Climate and Culture: a generative talk and workshop
New Orleans Poetry Festival, Sunday 4/16/234
See Land Acknowledgement, Presenter Bios, and Writing Prompts Here
Misc short exercises
Write a description of a rural landscape, a city street, or a room. Use only active verbs to describe inanimate as well as animate tings. Use concrete and sensory details to make the description come alive.
Write about a boring situation. Convince your reader that the situation boring and that your characters are bored or boring or both. Fascinate the reader with your description of this boring situation. Use humor or other strategies. Do not use generalizations or judgments. Be specific and concrete.
Write about one of the following and “Show” the rhythm and functioning of the subject through the language and structure of the prose: a machine of some kind, a vehicle, a piece of music, something that goes in a circle, an avalanche…something else along these lines?
Make a list of four qualities/characteristics that describe a character real or imagined. Place that character in a scene and write the scene so that the qualities are conveyed through significant detail. Use no generalizations and no judgments. No word on your list should appear in the scene. Use detail and description to SHOW the qualities through the scene and the actions of the character. Then turn the scene into a story with character(s), situation, setting, and etc.
Kim Barnes: “What is a Word Worth?” (from: http://www.chsbs.cmich.edu/Robert_Root/AWP/cnf.htm)
I often speak to my writing students about “bringing their intellect to bear” as they compose their personal essays. What I mean by this is that the best literary nonfiction should work at a number of different levels, including the level of intellectual stimulation. The problem we face as writers of nonfiction is how to challenge our individual stories–how to take the narrative itself and expand its breadth and reach to encompass more of the world.
One exercise that I use to help my students achieve this goal involves building an essay from a single word. First, the students each choose one word–any word–to which they are particularly drawn, a word that resonates for them. A young man just discharged from the military chose “paratrooper”; a middle-aged woman of Scottish descent chose “bagpipes.” I then require that the students write five sections of nonfiction revolving around this single word: The first, third, and fifth sections must be personal memories triggered by the word, and they must be written in present tense no matter the actual chronology; the second and fourth sections must be more analytical, intellectual, philosophical, and explore the word in a more scholarly way. I direct the students to study the word’s derivation and history, or do research and write about some aspect of the word from sources, or write about ideas evoked by the word or research into the word. Students often find passages in outside texts that inform the word’s meaning in their own experience. Some discuss the word’s appearance and use in contemporary literature or film. Some relate the word to other kinds of contemporary ideas or issues.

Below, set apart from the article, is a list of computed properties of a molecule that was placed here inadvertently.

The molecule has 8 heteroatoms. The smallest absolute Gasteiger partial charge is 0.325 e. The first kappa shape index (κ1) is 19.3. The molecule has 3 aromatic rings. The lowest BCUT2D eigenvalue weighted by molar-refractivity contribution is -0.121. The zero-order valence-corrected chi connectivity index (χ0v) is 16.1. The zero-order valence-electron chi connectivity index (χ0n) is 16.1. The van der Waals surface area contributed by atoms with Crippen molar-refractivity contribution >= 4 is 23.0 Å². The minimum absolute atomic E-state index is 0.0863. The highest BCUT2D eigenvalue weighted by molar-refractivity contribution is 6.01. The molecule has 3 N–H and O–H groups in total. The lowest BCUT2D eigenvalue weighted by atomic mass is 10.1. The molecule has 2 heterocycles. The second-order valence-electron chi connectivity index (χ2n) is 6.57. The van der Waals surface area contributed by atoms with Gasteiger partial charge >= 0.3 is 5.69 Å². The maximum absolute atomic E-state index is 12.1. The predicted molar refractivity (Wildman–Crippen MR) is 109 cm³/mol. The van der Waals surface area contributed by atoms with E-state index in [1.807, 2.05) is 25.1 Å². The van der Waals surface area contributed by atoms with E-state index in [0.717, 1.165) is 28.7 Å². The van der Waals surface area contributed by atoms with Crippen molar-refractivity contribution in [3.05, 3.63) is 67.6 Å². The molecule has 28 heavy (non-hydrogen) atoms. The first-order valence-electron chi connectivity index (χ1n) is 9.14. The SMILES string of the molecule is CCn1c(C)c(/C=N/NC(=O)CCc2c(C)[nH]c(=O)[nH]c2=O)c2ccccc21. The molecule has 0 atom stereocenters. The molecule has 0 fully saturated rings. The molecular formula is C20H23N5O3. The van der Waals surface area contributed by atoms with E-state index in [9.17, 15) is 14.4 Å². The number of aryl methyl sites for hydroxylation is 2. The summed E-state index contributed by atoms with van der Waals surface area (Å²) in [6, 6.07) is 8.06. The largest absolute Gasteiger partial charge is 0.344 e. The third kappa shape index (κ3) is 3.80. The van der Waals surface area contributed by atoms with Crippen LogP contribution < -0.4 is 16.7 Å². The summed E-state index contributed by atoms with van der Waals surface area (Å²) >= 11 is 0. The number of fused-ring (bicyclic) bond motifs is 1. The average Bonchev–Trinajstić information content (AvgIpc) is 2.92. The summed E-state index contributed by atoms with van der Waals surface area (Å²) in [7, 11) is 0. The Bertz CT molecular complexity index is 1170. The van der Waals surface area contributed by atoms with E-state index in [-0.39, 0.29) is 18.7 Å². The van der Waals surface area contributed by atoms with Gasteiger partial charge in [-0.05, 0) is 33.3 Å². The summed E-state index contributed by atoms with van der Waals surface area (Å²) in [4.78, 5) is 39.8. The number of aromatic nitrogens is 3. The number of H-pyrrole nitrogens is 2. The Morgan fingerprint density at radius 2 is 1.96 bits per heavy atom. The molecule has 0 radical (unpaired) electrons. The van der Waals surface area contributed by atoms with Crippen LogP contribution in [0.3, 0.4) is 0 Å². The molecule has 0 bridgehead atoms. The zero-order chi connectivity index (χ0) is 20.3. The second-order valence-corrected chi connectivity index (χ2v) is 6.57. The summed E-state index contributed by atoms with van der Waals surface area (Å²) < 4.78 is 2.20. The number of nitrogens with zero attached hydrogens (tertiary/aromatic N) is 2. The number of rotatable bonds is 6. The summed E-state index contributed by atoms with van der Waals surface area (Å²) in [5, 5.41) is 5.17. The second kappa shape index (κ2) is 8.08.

The goal of this exercise is to weave the word’s broader application into the writer’s personal experience. Ideally, the five sections weave together and inform one another and bring to the essay a kind of intellectual unity as well as a greater depth and complexity.
Develop this material further. Decide how to focus the parts into an essay with a particular idea or message at the center. Organize by rearranging or otherwise working on the structure of the ideas. Expand from within each section or add more sections (both personal and sourced) to create an essay that goes into more thoughtful depth. You can organize the essay into sections, or take out the sections. This essay is open to creative endeavor in writing and presentation, but also should have a particular focus at its center. You may use any sources, texts, or etc. materials. Final Essay: 4-5 pages
Memory, Person, Place, Issue
Choose one of the following to focus on:
- A memory from childhood;
- A particular person from childhood or who has been intriguing to you or important in your life;
- An animal, place, phenomenon, issue, or etc. that intrigues you and you want to investigate further.
Then, write a detailed description that evokes every sense through the language you use to show this memory/person/phenomenon, without using the pronoun “I”; write at least 1-2 paragraphs.
Next continue or revise or expand what you have to turn it into a whole essay. You can add “I” or other characters and/or bring in other elements that will add to the work.